<p>I see yours a suede, they look nice a supple. mine are suede is solid. Great info thanks mate from the UK.</p>
<p>I know this is an old thread, but i'll see if i get an answer.. I've broken in a few pair of boots when i was in my teens in Army Cadet Force &amp; T.A. British hobnailed boots, 80s DMS boots anyway forget about that. I'm 50 now, and i've been wearing trainers (sneakers) for 30 years.. i've just purchased a pair of British army desert boots (2000 year) well they fit fine. But my right boots is a bit tight but better without insole, could i use this method with these being suede leather.. Cheers..</p>
From my time in the Marine Corps I found that putting the damn things on and sucking it up like a man works just as well. Besides the boots today have cushioned insoles and liners unlike the old black combat and jungle boots of my early years in the Corps.
Yea, we know, marines are awesome yada yada. Give the kid a break. I've seen several marines destroy their feet cause they decided to ruck in a pair of boots that didn't fit and or weren't broken in. Your old school jungle boots didn't have much cushioning because 1. they were made for marching in the jungle where its soft anyway where as modern urban boots are geared more toward pavement and rocks and 2. if they had more cushion, they wouldn't dry out as fast giving a higher probibility of getting trench foot. In the desert if you do cross a wadi or step in a puddle, the dry desert air drys them out in a couple of hours at most. From my experience as a paratrooper, it's better to let your soldiers know what they're doing right as well as what they're doing wrong and put the fear of god in them when they do something stupid. So take a step off your soap box and help the kid out or can it, okay, marine? I don't know why you guys pride yourselves on using outdated Army hand me down equipment anyway. My great great grandpa went to war with a black powder rifle but that doesn't mean I need to &quot;suck it up&quot; and scrap my M4. As for you fu m4nchu, you'd probably save yourself a lot of trouble by putting on a thin pair of socks and a pair of class a uniform nylon socks under those. Then take your boots to the beach and splash salt water (not piss lmao) on them until the outside is wet and you just start to feel the water creeping through the boot. Then sinch 'em tight and wear those things until they are completely dry. That's where the thin socks come in. For one, they'll dry faster and more importantly, the leather will set essentially around your bare leg and foot so that when you do put on a thick pair of boot socks you have room to sinch them down without maxing them out and allowing for your foot to slip around in your boots when you are ruck marching. If your feet start to feel itchy or tender, take the boots off for half an hour or so and let your feet dry, change your socks and put the boots back on. After 8 years that's about the best way I've found to break boots in quickly. I hate agreeing with marines, but I definitely prefer getting a pair of boots well in advanced of any long ruck march and breaking them in the old fashioned way little by little but in a pinch salt water works! All &amp; all it's not a bad tutorial for someone not used to boots or new to the army though! Now teach me how to shine a set of jump boots haha.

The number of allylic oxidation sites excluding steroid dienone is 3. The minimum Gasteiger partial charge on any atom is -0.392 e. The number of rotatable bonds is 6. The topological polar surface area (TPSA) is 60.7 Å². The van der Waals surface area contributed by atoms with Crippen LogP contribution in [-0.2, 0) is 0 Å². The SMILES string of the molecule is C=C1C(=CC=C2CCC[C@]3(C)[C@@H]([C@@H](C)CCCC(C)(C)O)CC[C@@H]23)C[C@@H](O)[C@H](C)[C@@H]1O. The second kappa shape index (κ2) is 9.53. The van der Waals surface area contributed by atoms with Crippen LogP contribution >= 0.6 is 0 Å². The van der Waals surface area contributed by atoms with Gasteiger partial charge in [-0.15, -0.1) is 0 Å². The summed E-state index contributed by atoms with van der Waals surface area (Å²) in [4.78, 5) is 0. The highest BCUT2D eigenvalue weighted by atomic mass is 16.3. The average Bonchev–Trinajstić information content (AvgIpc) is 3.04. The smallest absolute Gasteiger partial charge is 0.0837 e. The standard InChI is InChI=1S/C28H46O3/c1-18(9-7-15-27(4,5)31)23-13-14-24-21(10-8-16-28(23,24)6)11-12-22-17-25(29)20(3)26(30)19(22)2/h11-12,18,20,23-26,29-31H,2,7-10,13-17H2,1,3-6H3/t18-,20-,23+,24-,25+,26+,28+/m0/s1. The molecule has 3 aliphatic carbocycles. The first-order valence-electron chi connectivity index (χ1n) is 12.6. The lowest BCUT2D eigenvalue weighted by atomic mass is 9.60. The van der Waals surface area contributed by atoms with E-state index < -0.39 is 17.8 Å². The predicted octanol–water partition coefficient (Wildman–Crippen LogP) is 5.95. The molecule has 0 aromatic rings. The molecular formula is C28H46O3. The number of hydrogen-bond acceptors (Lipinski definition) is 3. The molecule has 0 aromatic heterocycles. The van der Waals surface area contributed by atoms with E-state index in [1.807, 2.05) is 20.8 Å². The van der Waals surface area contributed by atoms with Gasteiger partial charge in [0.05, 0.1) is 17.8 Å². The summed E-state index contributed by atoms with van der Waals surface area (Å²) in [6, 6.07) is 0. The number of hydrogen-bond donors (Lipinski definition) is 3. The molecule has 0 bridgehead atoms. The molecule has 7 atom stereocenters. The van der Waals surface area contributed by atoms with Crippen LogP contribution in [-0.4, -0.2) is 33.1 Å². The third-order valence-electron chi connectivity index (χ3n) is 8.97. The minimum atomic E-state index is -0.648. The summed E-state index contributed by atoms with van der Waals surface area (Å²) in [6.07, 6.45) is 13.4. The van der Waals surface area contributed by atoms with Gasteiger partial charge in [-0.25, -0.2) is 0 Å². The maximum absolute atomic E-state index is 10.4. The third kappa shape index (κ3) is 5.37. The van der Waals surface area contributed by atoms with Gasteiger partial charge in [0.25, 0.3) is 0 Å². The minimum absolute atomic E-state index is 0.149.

<p>Don't sweat it, he's probably MARSOC and has been copying the Army the whole time. Farts and Minds.</p>